And that is a prime example of hubris and allowing emotion to cloud judgment.
Avoiding the Inevitable Crash
It didn’t take long for me to seriously question my new plan as the 201 HTML & CSS course revealed itself to be a monster. Just like how the 101 course showed how weak my Ruby fundamentals were, the 201 course was quickly making it clear that I really didn’t know HTML & CSS as deeply as I thought. The sheer amount of readings and content to learn was shocking and I began to doubt that I could absorb it all and show a mastery of the material while on my aggressive timeline.
At this point, I had to do something that has always been a bit painful but ultimately very beneficial for me: I had to detach myself from the situation and assess myself against the cold truth. I could not realistically expect myself to learn all of this material to the point of mastery in just 2.8 weeks, and then repeat this feat with the 210, 225, & 230 courses. Additionally, I had to make a plan to refresh and maintain my knowledge of the Back-End coursework lest I become rusty in these skills for Capstone.
The truth was that I wanted so badly to be in Capstone and start my job hunt that I was making decisions which would harm my mastery of the courses and abilities as a programmer. Even if I could go through all the coursework within 2 weeks, would I do well-enough on the assessments? By putting my self-imposed deadline before mastery-based learning, I could end up bombing an assessment and thus tank my standing as a candidate for Capstone. And if I solely focused on the Front-End for the next 3 months and didn’t review the Back-End, would I end up as a weak Capstone student?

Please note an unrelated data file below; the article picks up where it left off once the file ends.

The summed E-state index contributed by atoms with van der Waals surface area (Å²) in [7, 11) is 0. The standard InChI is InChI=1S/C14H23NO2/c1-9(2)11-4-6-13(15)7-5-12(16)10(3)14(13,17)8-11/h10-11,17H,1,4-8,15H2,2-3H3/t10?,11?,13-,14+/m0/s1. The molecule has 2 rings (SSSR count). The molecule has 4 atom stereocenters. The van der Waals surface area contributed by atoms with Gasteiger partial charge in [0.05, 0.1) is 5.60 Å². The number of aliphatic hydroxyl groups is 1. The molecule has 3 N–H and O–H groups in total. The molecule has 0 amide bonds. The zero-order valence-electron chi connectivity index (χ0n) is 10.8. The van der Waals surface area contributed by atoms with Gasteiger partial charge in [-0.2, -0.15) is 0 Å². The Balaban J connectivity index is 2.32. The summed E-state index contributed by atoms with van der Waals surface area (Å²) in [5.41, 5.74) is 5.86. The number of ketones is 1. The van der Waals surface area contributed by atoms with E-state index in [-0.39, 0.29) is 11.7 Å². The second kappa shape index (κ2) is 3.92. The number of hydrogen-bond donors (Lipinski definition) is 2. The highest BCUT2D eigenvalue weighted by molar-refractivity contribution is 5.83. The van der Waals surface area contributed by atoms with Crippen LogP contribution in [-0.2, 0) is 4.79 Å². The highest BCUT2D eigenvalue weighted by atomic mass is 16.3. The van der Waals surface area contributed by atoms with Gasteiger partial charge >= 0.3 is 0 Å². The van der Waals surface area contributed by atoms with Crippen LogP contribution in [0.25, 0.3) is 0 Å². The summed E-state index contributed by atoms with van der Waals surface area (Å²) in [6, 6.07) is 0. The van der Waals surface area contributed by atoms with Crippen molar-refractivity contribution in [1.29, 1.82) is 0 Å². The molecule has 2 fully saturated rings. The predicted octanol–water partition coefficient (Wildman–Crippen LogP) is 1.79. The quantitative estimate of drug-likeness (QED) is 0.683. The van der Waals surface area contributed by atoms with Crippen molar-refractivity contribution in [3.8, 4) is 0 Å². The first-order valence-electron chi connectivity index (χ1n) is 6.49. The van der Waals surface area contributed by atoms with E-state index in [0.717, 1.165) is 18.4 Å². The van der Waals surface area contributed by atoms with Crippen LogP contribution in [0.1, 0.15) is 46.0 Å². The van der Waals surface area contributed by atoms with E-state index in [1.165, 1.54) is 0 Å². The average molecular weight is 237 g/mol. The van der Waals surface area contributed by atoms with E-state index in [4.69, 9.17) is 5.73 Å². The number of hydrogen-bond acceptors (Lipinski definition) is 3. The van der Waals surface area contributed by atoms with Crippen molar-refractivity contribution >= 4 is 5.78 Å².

These questions felt oddly similar to the ones I asked myself after my boot camp experience and showed that my judgment had been clouded.
My Current Path
In the end, I made the decision to slow down and focus on the here and now, which is learning the current course as best as I can for as long as it needs to take. This approach has been the reason that I’ve succeeded on the assessments thus far and if the method isn’t broken then I shouldn’t change it. Additionally, I need to build an effective review method for the material of the previous courses to remain a strong back-end programmer. I need to trust the process that has been successful so far and move forward with it.
I chose Launch School to rebuild my abilities and become a strong software engineer, and I can’t allow myself to become impatient. I know that a brighter future and career lies ahead at the end of the road so long as stay consistent and humble in my learning. My eye is now on applying for the Capstone cohort in the fall of this year and I can already tell that this choice feels correct.
I want to wish everyone studying at Launch School good luck on their courses and I hope you enjoyed reading this reflection. Remember that as much as we all want to improve quickly, mastery does not accept deadlines. It in fact breaks them as useless constructs. Stay strong and get after those courses!